While GoRuck did a lot of things right, there were some issues that one might expect from an inaugural run of a new event like this. These problems were real, and they weren’t insignificant. In some ways, GoRuck Nasty became a victim of its own greatness. The caliber of the obstacles meant that a large number of them took a lot of time to clear.
A Warrior Dash fire “obstacle” can be cleared in as much time as it takes to jump over a few burning logs in your back yard. But when a single obstacle involves a 15-20′ rope climb, followed by a 20′ long belly crawl over a log 20+ feet in the air and a crab crawl down a steel ladder at that height, it takes TIME. When these obstacles expose the physical and mental limitations of the vast majority of your participants in the way these types of obstacles do, they take a LOT of time. And when only 2-3 people can safely navigate an obstacle at once, that means bottle necks like those shown above.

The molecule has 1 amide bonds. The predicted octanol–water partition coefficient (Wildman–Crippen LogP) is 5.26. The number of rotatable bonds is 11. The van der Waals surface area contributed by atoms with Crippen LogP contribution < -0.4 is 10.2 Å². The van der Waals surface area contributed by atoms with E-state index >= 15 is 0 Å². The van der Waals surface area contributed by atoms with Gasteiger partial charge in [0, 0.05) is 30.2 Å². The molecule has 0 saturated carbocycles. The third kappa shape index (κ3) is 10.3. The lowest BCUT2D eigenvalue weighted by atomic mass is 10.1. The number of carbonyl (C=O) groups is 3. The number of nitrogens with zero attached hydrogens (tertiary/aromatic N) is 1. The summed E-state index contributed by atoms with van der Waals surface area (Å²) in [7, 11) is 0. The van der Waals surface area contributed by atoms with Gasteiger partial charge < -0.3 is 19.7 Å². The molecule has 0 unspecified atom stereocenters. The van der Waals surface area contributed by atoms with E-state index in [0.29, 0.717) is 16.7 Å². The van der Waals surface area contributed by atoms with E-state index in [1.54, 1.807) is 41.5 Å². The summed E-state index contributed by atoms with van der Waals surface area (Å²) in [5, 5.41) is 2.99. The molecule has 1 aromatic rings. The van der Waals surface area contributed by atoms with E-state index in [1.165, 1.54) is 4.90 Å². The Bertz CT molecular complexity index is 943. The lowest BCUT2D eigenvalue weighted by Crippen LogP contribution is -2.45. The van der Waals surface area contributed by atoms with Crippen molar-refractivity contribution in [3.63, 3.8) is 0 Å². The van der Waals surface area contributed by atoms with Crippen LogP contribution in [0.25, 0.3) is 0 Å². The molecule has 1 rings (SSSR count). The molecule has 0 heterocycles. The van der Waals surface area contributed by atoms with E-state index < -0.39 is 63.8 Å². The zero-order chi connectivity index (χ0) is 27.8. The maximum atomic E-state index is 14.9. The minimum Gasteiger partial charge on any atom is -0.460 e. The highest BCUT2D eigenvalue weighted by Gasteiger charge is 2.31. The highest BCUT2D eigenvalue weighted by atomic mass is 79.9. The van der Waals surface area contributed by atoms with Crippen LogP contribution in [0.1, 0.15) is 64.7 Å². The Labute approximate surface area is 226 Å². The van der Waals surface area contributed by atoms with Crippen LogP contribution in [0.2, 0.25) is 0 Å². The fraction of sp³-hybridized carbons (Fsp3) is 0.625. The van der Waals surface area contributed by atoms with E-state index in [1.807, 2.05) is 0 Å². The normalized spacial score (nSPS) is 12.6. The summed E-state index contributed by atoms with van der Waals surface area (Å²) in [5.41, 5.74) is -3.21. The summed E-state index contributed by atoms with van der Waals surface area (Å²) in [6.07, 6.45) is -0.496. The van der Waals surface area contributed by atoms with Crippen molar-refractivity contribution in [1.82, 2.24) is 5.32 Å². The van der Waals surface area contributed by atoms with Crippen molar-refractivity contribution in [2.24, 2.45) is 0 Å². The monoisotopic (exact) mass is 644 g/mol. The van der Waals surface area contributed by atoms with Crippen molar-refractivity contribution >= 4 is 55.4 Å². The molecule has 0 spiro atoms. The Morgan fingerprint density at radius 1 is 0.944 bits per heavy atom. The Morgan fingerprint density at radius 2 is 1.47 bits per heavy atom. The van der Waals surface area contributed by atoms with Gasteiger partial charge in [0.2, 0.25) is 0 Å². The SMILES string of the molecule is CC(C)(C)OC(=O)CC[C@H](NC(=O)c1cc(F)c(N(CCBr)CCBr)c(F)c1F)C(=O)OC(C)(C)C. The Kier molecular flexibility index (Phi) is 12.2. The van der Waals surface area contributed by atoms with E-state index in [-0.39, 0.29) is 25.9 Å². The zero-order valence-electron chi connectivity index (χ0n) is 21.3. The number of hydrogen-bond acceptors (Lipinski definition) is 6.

I’ll own the fact that I skipped the Confidence Climb solely due to the grip of my own phobias, but there were a number of obstacles that I skipped because of the 45-60 minute wait (or longer) that accompanied them. That kind of wait not only affects the enjoyment of the event, but brings cramping and tightness into the equation as well.
I know that GoRuck’s team of Cadre have already begun brainstorming their solutions to these issues, and I have no doubt Nasty 002 will see a VAST improvement in this category, but this was hands down the #1 logistical oversight of the weekend and it DOES need to be corrected. Broader obstacle builds that allow for 2-4 times as many participants at once. Smaller heats over 2 days instead of one. “Hard, Harder, Hardest” variants of obstacles… there are a number of approaches that could help, and I’m sure many are being discussed as I type this.